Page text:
IN THE SUPREME COURT OF BANGLADESH APPELLATE DIVISION
Mr. Justice Md. Nuruzzaman Mr. Justice Borhanuddin
Ms. Justice Krishna Debnath
CIVIL APPEAL NO. 57 OF 2015
(From the judgment and order dated 16.02.2010 passed by the Administrative Appellate Tribunal, Dhaka in A.A.T. Appeal No.201 of 2006)
The Government of Bangladesh
represented by Home Affairs,
Bangladesh Secretariat, Dhaka
and others : …… Appellants
Sree Kazal Chandra Sutradhar …… Respondent
For the appellants
For the Respondent
Date of hearing Judgment on
:Mr. Mohammad Shaiful
Alam, Assistant Attorney General, instructed by Mr. Haridas Paul, Advocate-on-Record
:Mr. Shahidul Islam, Advocate, instructed by Mr. Md. Abdul Hye Bhuiyan, Advocate-on- Record
:The 1st June, 2022 :The 7th June, 2022
J U D G M E N T
MD. NURUZZAMAN, J:
This Civil Appeal, by leave, has arisen out of the judgment and order dated 16.02.2010 passed by the Administrative Appellate Tribunal, Dhaka in A.A.T. Appeal No.201 of 2006 allowing the appeal and thereby setting aside the judgment and order dated 29.08.2006 passed by the learned Member of the Administrative Tribunal Khulna in A.T. Case No.24 of 2004.
The respondent herein, as petitioner, filed A.T. case No.24 of 2004 under section 6 of the Administrative Tribunal Act, 1980 before the Administrative Tribunal, Dhaka challenging the order dated 18-12-2003 passed by the opposite party No.2, the superintendent of Police, Magura. Subsequently, the petitioner
preferred departmental Appeal before the
opposite party No.3, the D.I.G. of Police, Khulna Range, Bangladesh Police, Khulna which was rejected on 22-01-2004.
Facts leading to filing of this civil
appeal, in short, are that the present respondent, Nayek of Police, No.332, was deputed as guard-in-charge of Police at Deputy Commissioner’s Banglow, Magura. A departmental proceeding under the provisions of Police Officers (Special Provisions) Ordinance, 1976 was started against him for the allegation of moral turpitude. After holding inquiry, the authority dismissed him from service by an order dated 18.03.2003. Against the order of dismissal, he unsuccessfully preferred appeal. Thereafter, he filed the administrative tribunal case.
The opposite parties as petitioners herein contested the case by filing written statement denying the material allegations of the petition contending, inter-alia that holding inquiry, the respondent was found guilty and consequently, he was dismissed from service. He was given opportunity of being heard personally. There was no illegality in the order of dismissal.
On conclusion of the trial, the Administrative Tribunal, Dhaka considering the evidences and documents on record dismissed the A.T. Case No.24 of 2004 by its judgment and order dated 29.08.2005.
Feeling aggrieved, by the judgment and order of the Administrative Tribunal, Dhaka, the petitioner as appellant preferred A.A.T. Appeal No.201 of 2006 before the Administrative Appellate Tribunal, Dhaka, which upon hearing the parties, by its judgment and order dated 16.02.2010 allowed the appeal and thereby set aside the judgment and order of the Administrative Tribunal, Dhaka and directed the appellant-petitioner to reinstate the respondent in his service.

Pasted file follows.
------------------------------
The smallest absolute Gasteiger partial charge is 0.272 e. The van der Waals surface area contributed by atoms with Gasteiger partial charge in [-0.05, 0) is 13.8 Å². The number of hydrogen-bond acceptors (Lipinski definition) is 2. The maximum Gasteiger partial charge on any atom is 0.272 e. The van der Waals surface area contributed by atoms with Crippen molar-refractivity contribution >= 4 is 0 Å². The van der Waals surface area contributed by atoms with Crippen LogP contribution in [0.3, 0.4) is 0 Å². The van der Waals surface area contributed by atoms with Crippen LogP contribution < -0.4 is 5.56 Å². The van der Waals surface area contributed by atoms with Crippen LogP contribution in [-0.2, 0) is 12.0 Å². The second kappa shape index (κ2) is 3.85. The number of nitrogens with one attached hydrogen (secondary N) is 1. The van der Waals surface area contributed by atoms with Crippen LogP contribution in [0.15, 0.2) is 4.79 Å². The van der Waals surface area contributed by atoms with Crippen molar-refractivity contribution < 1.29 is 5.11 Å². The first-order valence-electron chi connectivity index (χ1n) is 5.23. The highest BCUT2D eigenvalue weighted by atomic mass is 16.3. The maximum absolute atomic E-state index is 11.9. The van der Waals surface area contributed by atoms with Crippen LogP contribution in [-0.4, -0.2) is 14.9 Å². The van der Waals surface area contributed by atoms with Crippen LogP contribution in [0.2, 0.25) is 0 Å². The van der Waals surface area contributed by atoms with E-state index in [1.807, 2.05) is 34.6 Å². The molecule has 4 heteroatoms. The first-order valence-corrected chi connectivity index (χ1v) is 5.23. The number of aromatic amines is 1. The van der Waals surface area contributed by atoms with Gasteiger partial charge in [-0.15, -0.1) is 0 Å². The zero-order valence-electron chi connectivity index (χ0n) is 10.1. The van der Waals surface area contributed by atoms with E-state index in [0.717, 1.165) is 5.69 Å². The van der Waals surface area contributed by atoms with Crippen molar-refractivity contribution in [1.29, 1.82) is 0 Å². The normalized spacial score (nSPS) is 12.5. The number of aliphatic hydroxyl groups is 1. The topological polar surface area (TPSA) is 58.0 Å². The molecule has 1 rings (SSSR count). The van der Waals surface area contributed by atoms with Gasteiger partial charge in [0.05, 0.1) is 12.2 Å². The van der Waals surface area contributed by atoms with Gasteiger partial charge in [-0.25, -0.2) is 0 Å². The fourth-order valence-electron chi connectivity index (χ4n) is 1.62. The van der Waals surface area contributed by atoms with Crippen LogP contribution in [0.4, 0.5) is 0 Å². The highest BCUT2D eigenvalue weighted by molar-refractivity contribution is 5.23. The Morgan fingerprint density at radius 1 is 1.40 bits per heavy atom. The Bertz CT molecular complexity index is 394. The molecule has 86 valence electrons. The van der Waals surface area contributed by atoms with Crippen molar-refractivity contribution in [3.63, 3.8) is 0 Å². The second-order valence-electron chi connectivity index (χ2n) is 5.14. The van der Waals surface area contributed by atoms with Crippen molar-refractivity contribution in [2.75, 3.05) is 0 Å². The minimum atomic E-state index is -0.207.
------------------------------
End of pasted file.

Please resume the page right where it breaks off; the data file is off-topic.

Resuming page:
Feeling aggrieved by the impugned judgment and order dated 16.02.2010 passed by the Administrative Appellate Tribunal, Dhaka, the respondents as petitioners herein filed the instant civil Petition for leave to appeal before this Division and obtained leave which, gave, rise to the instant appeal.
Mr. Mohammad Shaiful Alam, the learned Assistant Attorney General appearing on behalf of the appellants submits that the Police Officer’s (Special Provisions) Ordinance, 1976 does not contemplate formal inquiry to be held before imposing penalty under the said Ordinance, the learned Administrative Appellate Tribunal erred in law in allowing the appeal holding that since no formal inquiry has been held before imposing punishment, the order of dismissal is bad in law and, as such, the impugned judgment and order passed by the Administrative Appellate Tribunal, Dhaka is liable to be set aside.
Mr. Shahidul Islam, the learned Advocate appearing on behalf of the respondent made submissions in support of the impugned judgment and order of the Administrative Appellate Tribunal, Dhaka. He submits that no enquiry was ever held against the respondent in accordance with the provision of law, despite, non- consideration of the same has caused serious miscarriage of justice, inasmuch as the record demonstrated that the authority used informal preliminary enquiry report and ex-parte statements of the witnesses as evidence against the respondent and as a clandestine technique imposed punishment of dismissal from service and, as such, the Administrative Appellate Tribunal rightly passed the impugned judgment. Hence, the instant appeal may kindly be dismissed.
We have considered the submissions of the learned Assistant Attorney General for the appellants and the learned Advocate for the respondent. Perused the impugned judgment of the Administrative Appellate Tribunal and connected other materials available on record.
Leave was granted to examine the following grounds-
"Because in Police Officer's (Special Provisions) Ordinance, 1976 does not contemplate formal inquiry to be held before imposing penalty under the said Ordinance, the Administrative Appellate Tribunal erred in law in allowing the appeal holding that since no formal inquiry has been held before imposing punishment, the order of dismissal is bad in law".